“I was surprised she called,” said Tanya. “But I’m so glad. I think she could tell right away that I didn’t really know what was going on.”

Since that initial phone call, Ms. Dee Dee has been a regular fixture in Tanya’s life, helping her navigate the health care system, follow her complex medication schedule, and generally take better care of herself. Among the hardest lessons, says Tanya, was just learning to slow down. But over the past year, she’s made real progress: her blood pressure is a little lower, her asthma is under control, and she says she feels better today than she has in the past five years.

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Deondra and Tanya. “It’s really gratifying to help people and make a difference,” says Deondra.

Still, Carter typically accompanies Tanya to the doctor, sometimes even helping to arrange transportation. They’ve been to the supermarket together (for lessons on healthy eating) and have even talked about taking a yoga class together, but that’s an outing that is still some ways off, according to Tanya.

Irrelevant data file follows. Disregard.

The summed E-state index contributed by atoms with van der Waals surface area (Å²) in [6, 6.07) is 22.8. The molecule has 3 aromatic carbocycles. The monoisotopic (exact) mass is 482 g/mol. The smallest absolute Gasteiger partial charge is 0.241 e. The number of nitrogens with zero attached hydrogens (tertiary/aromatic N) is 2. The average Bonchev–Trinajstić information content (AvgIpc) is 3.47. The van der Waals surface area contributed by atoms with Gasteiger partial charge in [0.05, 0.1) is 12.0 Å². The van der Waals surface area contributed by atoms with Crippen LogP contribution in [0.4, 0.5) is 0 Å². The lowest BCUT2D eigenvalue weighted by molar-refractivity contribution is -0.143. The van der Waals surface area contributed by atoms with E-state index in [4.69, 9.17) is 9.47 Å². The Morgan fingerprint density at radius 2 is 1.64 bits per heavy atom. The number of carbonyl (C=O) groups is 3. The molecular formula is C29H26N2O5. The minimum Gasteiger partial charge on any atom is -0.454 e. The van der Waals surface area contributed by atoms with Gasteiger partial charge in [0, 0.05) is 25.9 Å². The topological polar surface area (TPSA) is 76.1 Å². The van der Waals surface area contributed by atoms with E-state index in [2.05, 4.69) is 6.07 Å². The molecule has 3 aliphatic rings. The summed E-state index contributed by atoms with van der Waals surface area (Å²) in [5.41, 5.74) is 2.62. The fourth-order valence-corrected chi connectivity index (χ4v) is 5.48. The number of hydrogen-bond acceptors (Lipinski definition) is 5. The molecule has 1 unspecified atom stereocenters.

“For now, I’m walking more,” said Tanya. “I like to go around the block to see neighbors.” She also has set some concrete goals for herself, in terms of losing weight and staying on her medications. She’s adamant that all her progress to date would not have been possible without Ms. Dee Dee’s support and friendship.

“She has really been my angel,” said Tanya. “Who knew there was so much to learn about being sick?”

Read more Part II in this series on high-need, high-cost patients in the next issue of Headlines in Health Policy.